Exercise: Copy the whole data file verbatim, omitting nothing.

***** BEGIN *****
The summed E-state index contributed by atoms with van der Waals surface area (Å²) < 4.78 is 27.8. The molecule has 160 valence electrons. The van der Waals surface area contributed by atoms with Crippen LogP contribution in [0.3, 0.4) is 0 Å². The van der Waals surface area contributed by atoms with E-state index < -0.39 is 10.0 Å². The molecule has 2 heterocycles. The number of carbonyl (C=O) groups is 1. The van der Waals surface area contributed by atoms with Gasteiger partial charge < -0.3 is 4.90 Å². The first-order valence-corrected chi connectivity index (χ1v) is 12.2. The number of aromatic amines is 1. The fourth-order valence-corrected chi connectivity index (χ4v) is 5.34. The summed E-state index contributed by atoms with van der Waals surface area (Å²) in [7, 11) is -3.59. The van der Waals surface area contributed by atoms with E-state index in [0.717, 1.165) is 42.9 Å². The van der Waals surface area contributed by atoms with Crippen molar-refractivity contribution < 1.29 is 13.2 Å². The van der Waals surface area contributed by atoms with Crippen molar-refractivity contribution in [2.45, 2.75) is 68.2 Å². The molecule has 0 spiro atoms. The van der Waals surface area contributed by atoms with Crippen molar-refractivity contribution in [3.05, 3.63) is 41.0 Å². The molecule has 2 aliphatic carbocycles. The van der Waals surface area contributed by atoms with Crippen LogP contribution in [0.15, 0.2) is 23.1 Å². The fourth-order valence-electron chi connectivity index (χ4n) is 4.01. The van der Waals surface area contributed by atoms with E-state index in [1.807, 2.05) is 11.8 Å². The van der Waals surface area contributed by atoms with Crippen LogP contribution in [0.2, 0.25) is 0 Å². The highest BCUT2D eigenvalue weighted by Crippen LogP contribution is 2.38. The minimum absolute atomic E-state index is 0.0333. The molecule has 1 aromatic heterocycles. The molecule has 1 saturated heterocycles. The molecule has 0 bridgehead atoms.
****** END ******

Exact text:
The summed E-state index contributed by atoms with van der Waals surface area (Å²) < 4.78 is 27.8. The molecule has 160 valence electrons. The van der Waals surface area contributed by atoms with Crippen LogP contribution in [0.3, 0.4) is 0 Å². The van der Waals surface area contributed by atoms with E-state index < -0.39 is 10.0 Å². The molecule has 2 heterocycles. The number of carbonyl (C=O) groups is 1. The van der Waals surface area contributed by atoms with Gasteiger partial charge < -0.3 is 4.90 Å². The first-order valence-corrected chi connectivity index (χ1v) is 12.2. The number of aromatic amines is 1. The fourth-order valence-corrected chi connectivity index (χ4v) is 5.34. The summed E-state index contributed by atoms with van der Waals surface area (Å²) in [7, 11) is -3.59. The van der Waals surface area contributed by atoms with E-state index in [0.717, 1.165) is 42.9 Å². The van der Waals surface area contributed by atoms with Crippen molar-refractivity contribution < 1.29 is 13.2 Å². The van der Waals surface area contributed by atoms with Crippen molar-refractivity contribution in [2.45, 2.75) is 68.2 Å². The molecule has 0 spiro atoms. The van der Waals surface area contributed by atoms with Crippen molar-refractivity contribution in [3.05, 3.63) is 41.0 Å². The molecule has 2 aliphatic carbocycles. The van der Waals surface area contributed by atoms with Crippen LogP contribution in [0.15, 0.2) is 23.1 Å². The fourth-order valence-electron chi connectivity index (χ4n) is 4.01. The van der Waals surface area contributed by atoms with E-state index in [1.807, 2.05) is 11.8 Å². The van der Waals surface area contributed by atoms with Crippen LogP contribution in [0.2, 0.25) is 0 Å². The highest BCUT2D eigenvalue weighted by Crippen LogP contribution is 2.38. The minimum absolute atomic E-state index is 0.0333. The molecule has 1 aromatic heterocycles. The molecule has 1 saturated heterocycles. The molecule has 0 bridgehead atoms.